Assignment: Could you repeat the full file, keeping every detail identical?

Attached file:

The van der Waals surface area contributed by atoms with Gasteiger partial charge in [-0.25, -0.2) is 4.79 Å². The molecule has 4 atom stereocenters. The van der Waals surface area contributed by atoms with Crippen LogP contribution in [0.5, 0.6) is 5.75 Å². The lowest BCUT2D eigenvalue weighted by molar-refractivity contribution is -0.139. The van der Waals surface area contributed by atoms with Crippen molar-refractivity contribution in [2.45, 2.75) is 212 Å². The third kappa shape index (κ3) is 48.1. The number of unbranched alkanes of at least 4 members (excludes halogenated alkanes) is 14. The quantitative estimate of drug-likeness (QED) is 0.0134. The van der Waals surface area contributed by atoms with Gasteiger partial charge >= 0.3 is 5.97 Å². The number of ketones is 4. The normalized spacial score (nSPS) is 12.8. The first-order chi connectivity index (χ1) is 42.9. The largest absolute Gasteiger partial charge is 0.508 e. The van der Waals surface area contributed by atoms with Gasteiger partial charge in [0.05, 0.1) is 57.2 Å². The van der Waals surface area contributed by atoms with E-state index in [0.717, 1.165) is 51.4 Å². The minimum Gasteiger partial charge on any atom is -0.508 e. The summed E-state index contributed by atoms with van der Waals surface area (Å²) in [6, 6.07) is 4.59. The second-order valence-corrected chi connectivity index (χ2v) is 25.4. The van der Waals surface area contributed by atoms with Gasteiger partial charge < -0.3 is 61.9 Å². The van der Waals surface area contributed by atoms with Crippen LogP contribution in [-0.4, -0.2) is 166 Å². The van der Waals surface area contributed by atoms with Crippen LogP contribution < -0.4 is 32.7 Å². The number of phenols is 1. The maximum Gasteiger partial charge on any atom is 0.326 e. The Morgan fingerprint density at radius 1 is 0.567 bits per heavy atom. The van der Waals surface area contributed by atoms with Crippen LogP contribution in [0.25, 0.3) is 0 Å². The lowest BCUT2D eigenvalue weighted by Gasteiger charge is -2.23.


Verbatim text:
The van der Waals surface area contributed by atoms with Gasteiger partial charge in [-0.25, -0.2) is 4.79 Å². The molecule has 4 atom stereocenters. The van der Waals surface area contributed by atoms with Crippen LogP contribution in [0.5, 0.6) is 5.75 Å². The lowest BCUT2D eigenvalue weighted by molar-refractivity contribution is -0.139. The van der Waals surface area contributed by atoms with Crippen molar-refractivity contribution in [2.45, 2.75) is 212 Å². The third kappa shape index (κ3) is 48.1. The number of unbranched alkanes of at least 4 members (excludes halogenated alkanes) is 14. The quantitative estimate of drug-likeness (QED) is 0.0134. The van der Waals surface area contributed by atoms with Gasteiger partial charge >= 0.3 is 5.97 Å². The number of ketones is 4. The normalized spacial score (nSPS) is 12.8. The first-order chi connectivity index (χ1) is 42.9. The largest absolute Gasteiger partial charge is 0.508 e. The van der Waals surface area contributed by atoms with Gasteiger partial charge in [0.05, 0.1) is 57.2 Å². The van der Waals surface area contributed by atoms with E-state index in [0.717, 1.165) is 51.4 Å². The minimum Gasteiger partial charge on any atom is -0.508 e. The summed E-state index contributed by atoms with van der Waals surface area (Å²) in [6, 6.07) is 4.59. The second-order valence-corrected chi connectivity index (χ2v) is 25.4. The van der Waals surface area contributed by atoms with Gasteiger partial charge < -0.3 is 61.9 Å². The van der Waals surface area contributed by atoms with Crippen LogP contribution in [-0.4, -0.2) is 166 Å². The van der Waals surface area contributed by atoms with Crippen LogP contribution < -0.4 is 32.7 Å². The number of phenols is 1. The maximum Gasteiger partial charge on any atom is 0.326 e. The Morgan fingerprint density at radius 1 is 0.567 bits per heavy atom. The van der Waals surface area contributed by atoms with Crippen LogP contribution in [0.25, 0.3) is 0 Å². The lowest BCUT2D eigenvalue weighted by Gasteiger charge is -2.23.